Rules for bathing

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Rules for bathing and the adminstration of the baths

These text about hot bating has been written by prominent physician of XIX and XX cent. J. H. Kellogg. His insights remain extremely useful today. We reprint them unchanged from 1906.

The following general rules should be carefully studied and thoroughly understood by every one who expects to employ the bath. Much injury to health and most of the discredit cast upon the use of water as a remedy have arisen from a disregard of some of them.

  1. A full bath should never be taken within two or three hours after a meal. Such local baths as fomentations, compresses, foot baths, and even, sitz baths, may be taken an hour or two after a meal; indeed, compresses and fomentations may be applied immediately after a light meal without injury.
  2. Employ the thermometer to determine the temperature of every bath when possible to do so; if not, employ the other methods described.
  3. The temperature of the room during a bath should be 70° to 85°. Invalids require a warmer room than persons in health. Thorough ventilation is an important matter; but drafts must be carefully prevented, by screens of netting placed before openings into the room when necessary.
  4. Never apply either very cold or excessively hot treatment to aged or feeble patients. Cold is especially dangerous. Hot baths are rarely useful in health. The warm bath answers all the requirements of cleanliness.
  5. Never take a cold bath when exhausted or chilly. A German emperor lost his life by taking a cool bath after a fatiguing march. Alexander came near losing his life in the same manner. Many have been rendered cripples for life by so doing. No harm will result from a , cool bath if the body is simply warm, even though it may be in a state of perspiration. Contrary to the common opinion, a considerable degree of heat is the best possible preparation for a cold bath. The Finlanders rush out of their hot ovens—sweat-houses—and roll in the snow, without injury.
  6. Cold baths should not be administered during the period of menstruation in females—unless there is fever with an extremely high temperature. At such times, little bathing of any kind is advisable with the exception of warm or tepid sponge baths, or such treatment as may be advised by a physician.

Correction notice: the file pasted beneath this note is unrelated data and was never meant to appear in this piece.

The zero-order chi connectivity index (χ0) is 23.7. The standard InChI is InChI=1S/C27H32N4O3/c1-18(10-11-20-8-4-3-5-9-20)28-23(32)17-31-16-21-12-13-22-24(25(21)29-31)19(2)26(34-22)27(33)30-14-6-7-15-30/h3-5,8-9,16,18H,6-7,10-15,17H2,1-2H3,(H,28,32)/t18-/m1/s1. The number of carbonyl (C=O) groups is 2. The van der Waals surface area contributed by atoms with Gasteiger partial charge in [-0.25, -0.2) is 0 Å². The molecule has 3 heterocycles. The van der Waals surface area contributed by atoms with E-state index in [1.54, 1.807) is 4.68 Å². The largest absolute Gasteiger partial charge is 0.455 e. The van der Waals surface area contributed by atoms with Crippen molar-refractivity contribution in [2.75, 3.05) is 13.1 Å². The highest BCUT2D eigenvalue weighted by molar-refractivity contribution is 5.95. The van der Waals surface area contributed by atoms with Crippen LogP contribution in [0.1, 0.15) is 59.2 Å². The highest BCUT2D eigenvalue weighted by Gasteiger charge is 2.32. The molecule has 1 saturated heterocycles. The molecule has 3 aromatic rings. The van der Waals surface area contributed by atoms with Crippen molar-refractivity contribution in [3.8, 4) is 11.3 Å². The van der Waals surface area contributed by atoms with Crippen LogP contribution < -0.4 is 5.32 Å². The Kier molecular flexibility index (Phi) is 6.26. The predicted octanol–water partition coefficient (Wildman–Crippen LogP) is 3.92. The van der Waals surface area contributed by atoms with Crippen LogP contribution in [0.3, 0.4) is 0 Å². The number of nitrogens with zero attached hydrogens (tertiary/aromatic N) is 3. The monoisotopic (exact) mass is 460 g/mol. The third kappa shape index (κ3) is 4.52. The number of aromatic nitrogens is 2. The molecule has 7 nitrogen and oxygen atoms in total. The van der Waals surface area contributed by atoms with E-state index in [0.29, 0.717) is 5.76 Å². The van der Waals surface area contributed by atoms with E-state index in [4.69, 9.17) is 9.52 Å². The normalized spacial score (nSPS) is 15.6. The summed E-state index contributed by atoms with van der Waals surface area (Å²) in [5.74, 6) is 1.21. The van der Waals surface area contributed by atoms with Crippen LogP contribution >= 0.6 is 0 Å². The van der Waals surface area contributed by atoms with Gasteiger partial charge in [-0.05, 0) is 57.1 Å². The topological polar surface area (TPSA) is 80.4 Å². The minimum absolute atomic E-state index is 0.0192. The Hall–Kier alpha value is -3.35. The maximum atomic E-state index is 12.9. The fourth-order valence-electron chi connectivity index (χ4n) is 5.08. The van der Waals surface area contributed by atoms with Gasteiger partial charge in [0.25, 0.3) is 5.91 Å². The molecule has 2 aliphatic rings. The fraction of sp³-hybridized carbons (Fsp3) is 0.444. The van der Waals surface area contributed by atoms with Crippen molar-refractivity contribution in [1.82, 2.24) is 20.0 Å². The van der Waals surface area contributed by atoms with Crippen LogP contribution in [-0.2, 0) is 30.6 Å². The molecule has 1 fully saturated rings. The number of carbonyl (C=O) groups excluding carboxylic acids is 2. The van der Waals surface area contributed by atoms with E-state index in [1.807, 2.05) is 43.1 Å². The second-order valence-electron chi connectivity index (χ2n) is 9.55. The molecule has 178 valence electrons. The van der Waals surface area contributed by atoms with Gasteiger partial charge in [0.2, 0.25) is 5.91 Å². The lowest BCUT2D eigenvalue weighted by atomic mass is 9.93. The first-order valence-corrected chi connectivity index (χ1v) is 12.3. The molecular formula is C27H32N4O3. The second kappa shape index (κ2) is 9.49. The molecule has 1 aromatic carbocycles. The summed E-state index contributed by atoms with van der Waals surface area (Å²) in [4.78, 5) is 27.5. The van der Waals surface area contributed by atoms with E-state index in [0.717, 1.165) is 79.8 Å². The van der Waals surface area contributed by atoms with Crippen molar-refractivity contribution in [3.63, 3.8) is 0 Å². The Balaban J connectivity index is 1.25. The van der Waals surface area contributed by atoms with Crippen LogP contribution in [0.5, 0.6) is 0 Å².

7. Bath attendants should carefully avoid giving “shocks” to nerv¬ ous people or to those inclined to apoplexy or affected with heart disease. Shocks are unpleasant and unnecessary for any one.
  8. Never apply to the head such treatment as will cause shock, as the sudden cold douche, shower, or spray bath.
  9. In applying a bath to sick persons, it should always be made of a temperature agreeable to the feelings.
  10. The temperature of a warm or hot bath should always be decreased just before its termination, as a precaution against taking cold.
  11. Very cold and very hot baths are seldom required. The barbarous practices of half a century ago are now obsolete, or should be if they arc not quite discontinued as yet. No good resulted from them which cannot lie attained by milder means, and much harm was occasioned which is avoided by the use of less extreme temperatures.
  12. Those not strong and vigorous should avoid drinking freely of cold water just previous to a bath.
  13. The head should always be wet before any bath; and the feet should be warmed—if not already warm—by a hot foot bath, if necessary.
  14. A light hand bath every morning will be none too frequent to preserve scrupulous bodily cleanliness. More than a week should never be allowed to elapse without a bath with warm water and soap.
  15.  One very important element in the success of a bath is the dexterity of the attendant. The patient should be inspired with confidence both in the bath and in the skill of the attendant. The mind has much to do with the effect of a bath.
  16. Patients should receive due attention during a bath, so that they may not feel that they are forgotten. Nervous patients often become very apprehensive on this account. It is also important, in most cases, that a reasonable degree of quietude should be maintained.
  17. When any unusual or unexpected symptoms appear during a bath, the patient should be removed at once. In case symptoms of faintness appear, as is sometimes the case in feeble patients, during a hot bath, apply cold water to the head and face, give cool water to drink, lower the temperature of the bath by adding cool water, and place the patient as nearly as possible in a horizontal position.